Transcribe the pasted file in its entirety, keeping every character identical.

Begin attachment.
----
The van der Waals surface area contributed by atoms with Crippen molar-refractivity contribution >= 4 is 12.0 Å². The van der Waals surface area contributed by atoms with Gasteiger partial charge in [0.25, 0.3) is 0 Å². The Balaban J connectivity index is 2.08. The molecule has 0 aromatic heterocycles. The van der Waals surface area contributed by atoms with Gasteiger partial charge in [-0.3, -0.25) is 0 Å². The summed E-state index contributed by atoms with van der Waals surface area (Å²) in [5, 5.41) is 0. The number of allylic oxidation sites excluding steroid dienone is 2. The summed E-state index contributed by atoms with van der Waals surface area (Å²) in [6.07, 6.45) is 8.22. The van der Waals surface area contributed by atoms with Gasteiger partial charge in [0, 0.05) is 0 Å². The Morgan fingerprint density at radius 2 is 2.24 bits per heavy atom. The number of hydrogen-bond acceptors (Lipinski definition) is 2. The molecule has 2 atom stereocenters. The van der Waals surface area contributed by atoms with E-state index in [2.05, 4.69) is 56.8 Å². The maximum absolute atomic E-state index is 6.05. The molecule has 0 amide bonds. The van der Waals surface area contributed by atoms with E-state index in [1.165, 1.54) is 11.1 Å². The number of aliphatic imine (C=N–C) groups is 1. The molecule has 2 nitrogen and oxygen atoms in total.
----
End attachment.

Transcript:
The van der Waals surface area contributed by atoms with Crippen molar-refractivity contribution >= 4 is 12.0 Å². The van der Waals surface area contributed by atoms with Gasteiger partial charge in [0.25, 0.3) is 0 Å². The Balaban J connectivity index is 2.08. The molecule has 0 aromatic heterocycles. The van der Waals surface area contributed by atoms with Gasteiger partial charge in [-0.3, -0.25) is 0 Å². The summed E-state index contributed by atoms with van der Waals surface area (Å²) in [5, 5.41) is 0. The number of allylic oxidation sites excluding steroid dienone is 2. The summed E-state index contributed by atoms with van der Waals surface area (Å²) in [6.07, 6.45) is 8.22. The van der Waals surface area contributed by atoms with Gasteiger partial charge in [0, 0.05) is 0 Å². The Morgan fingerprint density at radius 2 is 2.24 bits per heavy atom. The number of hydrogen-bond acceptors (Lipinski definition) is 2. The molecule has 2 atom stereocenters. The van der Waals surface area contributed by atoms with E-state index in [2.05, 4.69) is 56.8 Å². The maximum absolute atomic E-state index is 6.05. The molecule has 0 amide bonds. The van der Waals surface area contributed by atoms with E-state index in [1.165, 1.54) is 11.1 Å². The number of aliphatic imine (C=N–C) groups is 1. The molecule has 2 nitrogen and oxygen atoms in total.